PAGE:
5.3 The Y/EI affection has a limited scope. The most obvious use is in the second person singular of verbs whose base contains the sound a -- like canaf (sing), caraf (love). Under the influence of the -y in the ending, the a becomes e. The same change occurs in the second person plural, because the suffix was originally not -wch, but -ych. So the present tense of caraf (which is the model verb given in most grammars -- GMW 114ff) will be
5.4 This affection can be illustrated by the traditional vowel-diagram. (If you have not used this before, all that you need to know at this point is that it shows the conventional positions of the vowels in the mouth. The front of the mouth is always on the left, the back of the mouth on the right. In accordance with this diagram, vowels can be described in various ways as "high", "middle", "low", "front", "back", "central".)
5.5 Centering affects final y, w, and aw. If one of these occurs in the last syllable, then a suffixed form of the word will move the vowel to a more central position in the mouth:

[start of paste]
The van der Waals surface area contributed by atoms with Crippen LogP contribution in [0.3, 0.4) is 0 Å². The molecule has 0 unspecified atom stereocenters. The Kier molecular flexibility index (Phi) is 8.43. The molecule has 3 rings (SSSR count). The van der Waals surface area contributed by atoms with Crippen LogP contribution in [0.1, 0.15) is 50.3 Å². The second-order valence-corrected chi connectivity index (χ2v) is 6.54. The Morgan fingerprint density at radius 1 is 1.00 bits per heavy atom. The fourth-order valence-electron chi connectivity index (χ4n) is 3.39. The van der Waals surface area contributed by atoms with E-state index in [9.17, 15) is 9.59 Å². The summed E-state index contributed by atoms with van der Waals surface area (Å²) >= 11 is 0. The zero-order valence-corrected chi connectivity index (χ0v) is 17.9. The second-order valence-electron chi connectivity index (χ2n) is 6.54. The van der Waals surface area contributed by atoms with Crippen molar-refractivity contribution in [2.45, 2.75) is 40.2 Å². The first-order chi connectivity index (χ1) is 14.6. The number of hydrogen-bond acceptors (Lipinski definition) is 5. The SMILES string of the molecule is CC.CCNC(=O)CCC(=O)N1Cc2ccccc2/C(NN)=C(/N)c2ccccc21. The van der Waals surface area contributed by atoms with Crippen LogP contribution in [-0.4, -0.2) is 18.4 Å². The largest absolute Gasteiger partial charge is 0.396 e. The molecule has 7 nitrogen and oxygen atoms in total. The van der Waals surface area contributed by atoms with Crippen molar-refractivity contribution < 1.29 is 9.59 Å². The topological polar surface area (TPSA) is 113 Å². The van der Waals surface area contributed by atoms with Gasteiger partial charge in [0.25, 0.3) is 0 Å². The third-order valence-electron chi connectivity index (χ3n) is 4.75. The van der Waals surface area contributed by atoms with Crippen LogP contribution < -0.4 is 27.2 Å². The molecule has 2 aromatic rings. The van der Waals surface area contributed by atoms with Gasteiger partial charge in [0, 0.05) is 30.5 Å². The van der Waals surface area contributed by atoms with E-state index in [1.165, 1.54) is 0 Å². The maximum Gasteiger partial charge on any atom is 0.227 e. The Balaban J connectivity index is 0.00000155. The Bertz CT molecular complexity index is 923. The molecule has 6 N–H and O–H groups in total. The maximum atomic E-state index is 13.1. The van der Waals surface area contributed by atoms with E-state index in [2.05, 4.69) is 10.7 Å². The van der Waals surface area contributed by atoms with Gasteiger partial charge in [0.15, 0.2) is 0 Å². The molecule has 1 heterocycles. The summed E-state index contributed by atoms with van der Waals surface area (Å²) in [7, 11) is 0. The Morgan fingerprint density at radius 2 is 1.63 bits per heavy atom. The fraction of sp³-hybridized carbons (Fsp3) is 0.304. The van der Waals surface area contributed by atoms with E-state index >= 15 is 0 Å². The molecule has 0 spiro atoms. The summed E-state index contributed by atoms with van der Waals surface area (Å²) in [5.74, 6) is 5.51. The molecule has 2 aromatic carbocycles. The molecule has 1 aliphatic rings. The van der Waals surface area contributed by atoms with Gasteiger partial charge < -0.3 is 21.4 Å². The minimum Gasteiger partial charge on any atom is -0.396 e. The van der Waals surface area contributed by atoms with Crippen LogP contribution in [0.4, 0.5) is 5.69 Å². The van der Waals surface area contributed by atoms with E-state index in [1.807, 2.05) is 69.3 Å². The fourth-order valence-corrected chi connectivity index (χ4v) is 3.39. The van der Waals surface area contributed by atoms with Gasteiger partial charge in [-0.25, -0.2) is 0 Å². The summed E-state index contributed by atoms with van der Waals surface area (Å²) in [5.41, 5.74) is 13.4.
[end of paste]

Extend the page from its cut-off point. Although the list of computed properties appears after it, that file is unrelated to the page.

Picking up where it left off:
|high y||becomes||middle y|
Practise reciting the conjugation of these verbs: edrychaf, dygaf, cysgaf, holaf.
The same principle applies in other parts of speech. Compare marchawg (horseman) with marchoges (horsewoman)
5.6 The I affection produces these changes:
5.7 One of the old (Brythonic) third person singular endings was -it. After the general loss of final syllables, many verbs which had this ending now show only the affection that was produced by it. So, *archit has become eirch. The present tense of archaf starts:
5.8 Now look at Appendix E. This covers in more detail what you want to know about the third person singular, which is the only major difficulty in the present tense. It will give you most of the the third person forms you will meet in this book.
All text copyright © 1996 by Gareth Morgan. Online layout copyright © 2001 by Daniel Morgan.